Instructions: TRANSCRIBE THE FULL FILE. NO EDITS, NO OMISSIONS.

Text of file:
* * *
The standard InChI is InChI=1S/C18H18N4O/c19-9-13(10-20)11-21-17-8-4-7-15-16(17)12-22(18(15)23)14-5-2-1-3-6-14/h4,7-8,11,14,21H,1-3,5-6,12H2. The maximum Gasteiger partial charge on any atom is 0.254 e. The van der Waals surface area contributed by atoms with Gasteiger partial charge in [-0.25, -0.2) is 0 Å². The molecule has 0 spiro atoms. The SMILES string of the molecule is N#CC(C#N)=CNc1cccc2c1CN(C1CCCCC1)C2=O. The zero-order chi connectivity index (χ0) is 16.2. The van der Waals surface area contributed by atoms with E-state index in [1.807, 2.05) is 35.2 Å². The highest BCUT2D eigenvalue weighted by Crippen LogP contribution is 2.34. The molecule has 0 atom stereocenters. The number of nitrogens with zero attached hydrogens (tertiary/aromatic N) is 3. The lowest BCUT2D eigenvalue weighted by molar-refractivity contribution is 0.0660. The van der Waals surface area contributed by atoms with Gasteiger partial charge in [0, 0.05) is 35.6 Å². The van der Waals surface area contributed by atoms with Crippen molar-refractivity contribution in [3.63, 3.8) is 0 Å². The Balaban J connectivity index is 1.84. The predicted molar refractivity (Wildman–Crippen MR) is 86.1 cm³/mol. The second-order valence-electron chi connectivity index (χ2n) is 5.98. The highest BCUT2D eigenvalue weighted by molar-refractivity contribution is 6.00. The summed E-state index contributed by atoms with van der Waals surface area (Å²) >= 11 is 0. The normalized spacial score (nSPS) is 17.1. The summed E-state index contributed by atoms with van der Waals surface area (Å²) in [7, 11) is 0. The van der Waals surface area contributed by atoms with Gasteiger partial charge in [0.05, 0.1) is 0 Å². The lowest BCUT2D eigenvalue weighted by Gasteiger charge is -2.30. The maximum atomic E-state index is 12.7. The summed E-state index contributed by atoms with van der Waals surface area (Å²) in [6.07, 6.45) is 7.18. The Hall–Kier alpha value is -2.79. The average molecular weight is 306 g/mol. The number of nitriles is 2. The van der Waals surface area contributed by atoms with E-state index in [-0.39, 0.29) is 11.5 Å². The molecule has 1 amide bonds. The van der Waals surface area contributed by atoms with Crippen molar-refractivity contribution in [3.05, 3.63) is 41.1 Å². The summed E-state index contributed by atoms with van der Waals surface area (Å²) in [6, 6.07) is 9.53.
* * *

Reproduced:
The standard InChI is InChI=1S/C18H18N4O/c19-9-13(10-20)11-21-17-8-4-7-15-16(17)12-22(18(15)23)14-5-2-1-3-6-14/h4,7-8,11,14,21H,1-3,5-6,12H2. The maximum Gasteiger partial charge on any atom is 0.254 e. The van der Waals surface area contributed by atoms with Gasteiger partial charge in [-0.25, -0.2) is 0 Å². The molecule has 0 spiro atoms. The SMILES string of the molecule is N#CC(C#N)=CNc1cccc2c1CN(C1CCCCC1)C2=O. The zero-order chi connectivity index (χ0) is 16.2. The van der Waals surface area contributed by atoms with E-state index in [1.807, 2.05) is 35.2 Å². The highest BCUT2D eigenvalue weighted by Crippen LogP contribution is 2.34. The molecule has 0 atom stereocenters. The number of nitrogens with zero attached hydrogens (tertiary/aromatic N) is 3. The lowest BCUT2D eigenvalue weighted by molar-refractivity contribution is 0.0660. The van der Waals surface area contributed by atoms with Gasteiger partial charge in [0, 0.05) is 35.6 Å². The van der Waals surface area contributed by atoms with Crippen molar-refractivity contribution in [3.63, 3.8) is 0 Å². The Balaban J connectivity index is 1.84. The predicted molar refractivity (Wildman–Crippen MR) is 86.1 cm³/mol. The second-order valence-electron chi connectivity index (χ2n) is 5.98. The highest BCUT2D eigenvalue weighted by molar-refractivity contribution is 6.00. The summed E-state index contributed by atoms with van der Waals surface area (Å²) >= 11 is 0. The normalized spacial score (nSPS) is 17.1. The summed E-state index contributed by atoms with van der Waals surface area (Å²) in [7, 11) is 0. The van der Waals surface area contributed by atoms with Gasteiger partial charge in [0.05, 0.1) is 0 Å². The lowest BCUT2D eigenvalue weighted by Gasteiger charge is -2.30. The maximum atomic E-state index is 12.7. The summed E-state index contributed by atoms with van der Waals surface area (Å²) in [6.07, 6.45) is 7.18. The Hall–Kier alpha value is -2.79. The average molecular weight is 306 g/mol. The number of nitriles is 2. The van der Waals surface area contributed by atoms with E-state index in [-0.39, 0.29) is 11.5 Å². The molecule has 1 amide bonds. The van der Waals surface area contributed by atoms with Crippen molar-refractivity contribution in [3.05, 3.63) is 41.1 Å². The summed E-state index contributed by atoms with van der Waals surface area (Å²) in [6, 6.07) is 9.53.